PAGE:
Gran Avenida

2012-09-06 11.08.24

San Diego

Gran Avenida is a major north-south axis, 21 kilometers in length, that crosses five communes of the Greater Santiago metropolitan area. The corridor begins at Alameda Libertador Bernardo O’Higgins (the city’s historical center) as a one-way pair of streets, Nataniel Cox and San Diego, which merge at the Zanjón de la Aguada creek to form Gran Avenida. Gran Avenida continues south to the La Cisterna commune, where Los Morros Avenue splits off to the east. The western continuation of Gran Avenida enters the center of the San Bernardo commune, where it runs parallel to a north-south intercity rail line before changing names to Avenida Portales and finally merging with the Panamerican Highway, which continues to the south of Chile.

As an axis of the city’s growth, Gran Avenida exemplifies Santiago’s traditional pattern of urban segregation, with middle and high income residents near the historic center and groups of lower income residents concentrated in dense peripheral areas. Addressing this segregation, and the associated lack of services and opportunities in the outlying areas, is a key planning and transportation challenge. At the same time, through its role as a metropolitan connector, important amenities and government facilities are located along the avenue, including forty-three educational institutions, three regional shopping centers, two major hospitals, and a military base.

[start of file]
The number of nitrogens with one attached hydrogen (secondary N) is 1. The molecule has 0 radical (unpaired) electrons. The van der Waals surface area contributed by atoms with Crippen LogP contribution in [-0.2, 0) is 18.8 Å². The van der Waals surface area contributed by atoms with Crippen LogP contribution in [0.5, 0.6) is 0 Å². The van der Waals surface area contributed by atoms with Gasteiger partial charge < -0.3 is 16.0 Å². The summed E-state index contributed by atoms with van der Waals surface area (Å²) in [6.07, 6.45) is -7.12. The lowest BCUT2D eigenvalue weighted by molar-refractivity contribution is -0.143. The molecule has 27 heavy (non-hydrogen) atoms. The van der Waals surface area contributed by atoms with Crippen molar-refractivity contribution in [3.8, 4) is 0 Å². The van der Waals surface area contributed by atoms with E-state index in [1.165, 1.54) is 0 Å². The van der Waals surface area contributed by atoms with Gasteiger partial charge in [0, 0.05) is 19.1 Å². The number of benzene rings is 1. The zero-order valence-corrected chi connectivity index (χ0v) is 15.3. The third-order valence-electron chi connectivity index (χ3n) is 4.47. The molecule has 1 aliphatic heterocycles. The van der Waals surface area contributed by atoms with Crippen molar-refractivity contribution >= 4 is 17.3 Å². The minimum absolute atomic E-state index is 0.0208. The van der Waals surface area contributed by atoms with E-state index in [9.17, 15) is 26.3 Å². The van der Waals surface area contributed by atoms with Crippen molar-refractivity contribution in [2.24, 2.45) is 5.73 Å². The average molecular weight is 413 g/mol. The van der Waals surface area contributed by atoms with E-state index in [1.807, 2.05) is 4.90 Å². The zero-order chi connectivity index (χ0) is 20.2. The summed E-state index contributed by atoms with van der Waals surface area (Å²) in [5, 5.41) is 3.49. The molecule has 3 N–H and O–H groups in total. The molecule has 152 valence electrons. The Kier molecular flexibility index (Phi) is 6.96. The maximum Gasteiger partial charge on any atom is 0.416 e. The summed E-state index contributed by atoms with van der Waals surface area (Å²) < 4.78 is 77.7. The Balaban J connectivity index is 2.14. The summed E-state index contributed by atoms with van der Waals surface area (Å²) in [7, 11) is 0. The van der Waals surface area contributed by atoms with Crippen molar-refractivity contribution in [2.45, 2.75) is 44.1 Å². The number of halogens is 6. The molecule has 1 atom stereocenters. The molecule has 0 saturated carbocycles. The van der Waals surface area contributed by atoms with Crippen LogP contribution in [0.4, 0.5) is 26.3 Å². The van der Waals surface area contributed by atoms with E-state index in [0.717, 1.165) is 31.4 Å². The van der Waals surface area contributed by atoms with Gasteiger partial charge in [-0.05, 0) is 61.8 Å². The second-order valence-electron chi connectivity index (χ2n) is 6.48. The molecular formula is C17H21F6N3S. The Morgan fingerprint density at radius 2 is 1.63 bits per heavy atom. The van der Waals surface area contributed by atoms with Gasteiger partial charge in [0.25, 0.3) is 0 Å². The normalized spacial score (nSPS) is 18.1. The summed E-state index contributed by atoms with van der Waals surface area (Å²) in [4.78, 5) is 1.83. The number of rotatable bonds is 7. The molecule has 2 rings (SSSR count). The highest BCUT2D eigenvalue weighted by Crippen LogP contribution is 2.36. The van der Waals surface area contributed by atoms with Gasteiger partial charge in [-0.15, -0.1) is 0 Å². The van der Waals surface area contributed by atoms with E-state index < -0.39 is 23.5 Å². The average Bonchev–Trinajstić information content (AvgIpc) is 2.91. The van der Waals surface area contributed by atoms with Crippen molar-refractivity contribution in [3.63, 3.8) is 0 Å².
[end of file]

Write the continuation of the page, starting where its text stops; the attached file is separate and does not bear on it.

Gran Avenida runs above Line 2 of the Santiago Metro from the Zanjón de la Aguada (Franklin Station) to the Américo Vespucio South ring road (La Cisterna Station). La Cisterna Station is a major intermodal transfer point, which more than 150,000 passengers use on an average weekday. Another important transfer point is the former southern terminus of Line 2, Lo Ovalle, with more than 12,500 passengers transferring on an average weekday. Three intercity rail stations are located along Avenida Portales.

Portales

Portales

Gran Avenida is used by twenty-five bus routes, and is a priority corridor for the Subus operating company, which is the only company which has routes along the entirety of the corridor. Other companies can operate along the corridor for short segments if there are not alternative parallel streets. Los Morros is a priority corridor for the Vule operating company. While average bus speeds are relatively high along the corridor, congestion in the segments close to the center of Santiago slow travel times and degrade service reliability for the rest of the corridor.

In terms of the corridor’s physical characteristics, in the historic center, the streets of the one-way pair have variable widths but are less than 20 meters wide. From the Zanjón de la Aguada to Salesianos Street in the San Miguel commune, Gran Avenida runs along El Llano Subercaseaux Park. From Salesianos south, Gran Avenida has a cross-section of 30 meters though La Cisterna and El Bosque. In this entire segment, the sidewalks are never wider than three meters. Vegetation is generally sparse, except for a line of hundred-year old oriental plane trees in the El Bosque segment. Los Morros Avenue has a variable width, never greater than 25 meters, and lacks significant vegetation. Avenida Portales also has a variable width, with established trees along its shoulders.


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